Category Archives: Visual and Material Culture

Alfred Cohen: An American Artist in Europe

by Max Saunders, Professor of English at King’s College London

Max Saunders shares the story behind the exhibition Alfred Cohen: An American Artist in Europe which was due to open at The Arcade at Bush House in March 2020. The exhibition had to close to early due to COVID-19, but is now available to view online.

When my step-father, the painter Alfred Cohen died in 2001, my mother, Diana Cohen, and I decided that rather than having a funeral or memorial service, which he’d have hated, we’d celebrate his life with a memorial exhibition in his studio instead. As I started tracking down his earlier work for the show I became fascinated with how different it had been and how many different but equally engaging styles and techniques he had evolved. He was a much more versatile and mercurial artist than I’d realised.

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“Time is the Enemy”: The Wristwatches of 1917

Still from 1917 Official Trailer, Universal Pictures (2019)

PhD researcher Lizzie Hibbert reflects on Sam Mendes’s First World War epic 1917. Please note: this piece contains spoilers!

Sam Mendes’s 1917 (2019) is as much a film about time as it is about war. The first indication of this comes in the film’s trailer, which is set to a soundtrack of ticking clocks. It opens on a wide shot of an un-helmeted British soldier running perpendicular to advancing troops towards the camera. The reedy ‘tick… tock…’ of a watch is just audible beneath ominous music and accelerating bootsteps. Suddenly we are underground by torchlight, and the ticking has transformed into the weighty, echoing hands of a pendulum clock. There is a split second of silence and then an explosion.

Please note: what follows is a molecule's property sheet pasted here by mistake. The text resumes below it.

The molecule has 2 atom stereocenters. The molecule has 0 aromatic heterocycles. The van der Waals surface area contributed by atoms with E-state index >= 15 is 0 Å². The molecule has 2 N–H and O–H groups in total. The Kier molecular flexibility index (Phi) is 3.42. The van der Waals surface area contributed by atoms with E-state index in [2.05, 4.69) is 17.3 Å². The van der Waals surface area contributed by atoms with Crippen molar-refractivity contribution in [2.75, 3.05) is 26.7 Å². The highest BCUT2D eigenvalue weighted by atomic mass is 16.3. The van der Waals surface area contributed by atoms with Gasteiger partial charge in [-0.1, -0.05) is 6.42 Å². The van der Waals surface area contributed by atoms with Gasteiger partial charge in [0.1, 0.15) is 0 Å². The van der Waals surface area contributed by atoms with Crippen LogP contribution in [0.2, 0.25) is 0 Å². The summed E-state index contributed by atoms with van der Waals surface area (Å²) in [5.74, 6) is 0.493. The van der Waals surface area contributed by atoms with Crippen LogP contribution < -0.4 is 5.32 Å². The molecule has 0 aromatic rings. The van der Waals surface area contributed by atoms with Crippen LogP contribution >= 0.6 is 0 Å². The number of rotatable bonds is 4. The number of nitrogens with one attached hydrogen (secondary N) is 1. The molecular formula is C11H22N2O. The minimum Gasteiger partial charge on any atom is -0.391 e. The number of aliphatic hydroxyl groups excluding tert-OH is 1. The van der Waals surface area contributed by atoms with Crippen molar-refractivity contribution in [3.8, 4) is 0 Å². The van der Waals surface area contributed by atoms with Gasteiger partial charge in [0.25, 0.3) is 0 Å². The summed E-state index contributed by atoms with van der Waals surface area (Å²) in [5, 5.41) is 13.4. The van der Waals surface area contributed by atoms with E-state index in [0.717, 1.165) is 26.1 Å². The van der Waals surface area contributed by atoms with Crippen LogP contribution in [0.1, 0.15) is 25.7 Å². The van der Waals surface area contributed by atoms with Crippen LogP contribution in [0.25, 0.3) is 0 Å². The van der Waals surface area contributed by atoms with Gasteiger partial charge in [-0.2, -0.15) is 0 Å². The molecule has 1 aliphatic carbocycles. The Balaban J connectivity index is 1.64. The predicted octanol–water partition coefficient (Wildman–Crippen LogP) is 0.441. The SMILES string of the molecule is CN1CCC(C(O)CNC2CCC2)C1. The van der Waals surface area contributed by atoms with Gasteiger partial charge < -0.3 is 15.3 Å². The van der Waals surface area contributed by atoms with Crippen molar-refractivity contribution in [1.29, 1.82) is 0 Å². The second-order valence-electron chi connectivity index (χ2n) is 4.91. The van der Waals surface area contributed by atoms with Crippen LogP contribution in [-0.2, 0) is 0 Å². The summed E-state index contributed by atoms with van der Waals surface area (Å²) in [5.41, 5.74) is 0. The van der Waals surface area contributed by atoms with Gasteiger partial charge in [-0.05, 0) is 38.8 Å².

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Jerome Caja’s ‘Cosmetic Miracles’ and ‘Post-Apocalyptic’ Drag in 1990s San Francisco

To celebrate the launch of the new Queer@King’s goes to Church series, in collaboration with KCL Chaplaincy, Victoria Carroll reflects on the sacrilegious artwork and drag performance of Jerome Caja (pronounced Chi-a), an important figure in the queer arts scene that flourished in early 1990s San Francisco.

Jerome Caja, The Last Hand Job (1993). Collection Anna van der Muelen.

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Queering the obscene: how the archives shaped my PhD

From books banned in Boston to films cut in Maryland: in the summer of 2019 PhD candidate Katie Arthur visited five archives in four US states to grapple with questions of queerness and obscenity in the censorship cases of author William S. Burroughs and filmmaker John Waters.

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Ronald Moody: Between Concrete and Wood

To celebrate the English Department’s acquisition of Val Wilmer’s portrait of Ronald Moody, Luke Roberts reflects on the life and work of the Jamaican sculptor and KCL alumnus.

For us history was the carrier of no absolutes and conformed to no overarching scriptural commandments. Nothing was ever codified as having its correct place and time. In a suitably paradoxical formulation, displacement moved to the centre.
– Stuart Hall[1]

Val Wilmer, Portrait of Ronald Moody (1963) © Val Wilmer.

In Val Wilmer’s portrait of Ronald Moody the artist sits framed by two sculptures: the carved wooden head Tacet (1938) and the concrete and fibreglass figure The Man (1958). He holds a pipe in his left hand, gently resting on his right. His eyes are fixed on something out of shot. Although nothing in this picture returns our gaze, everything holds it. It’s a study of texture and material, balance and weight: the heavy fabric of his sweater, the flesh of the hands and the human face, the greying beard, the exposed brickwork of the studio wall, the concrete phallus, the dome of the skull, triangles of newspaper and just-visible handkerchief, light moving in and out of darkness. Moody himself is the centre of gravity, but it’s a restless centre.

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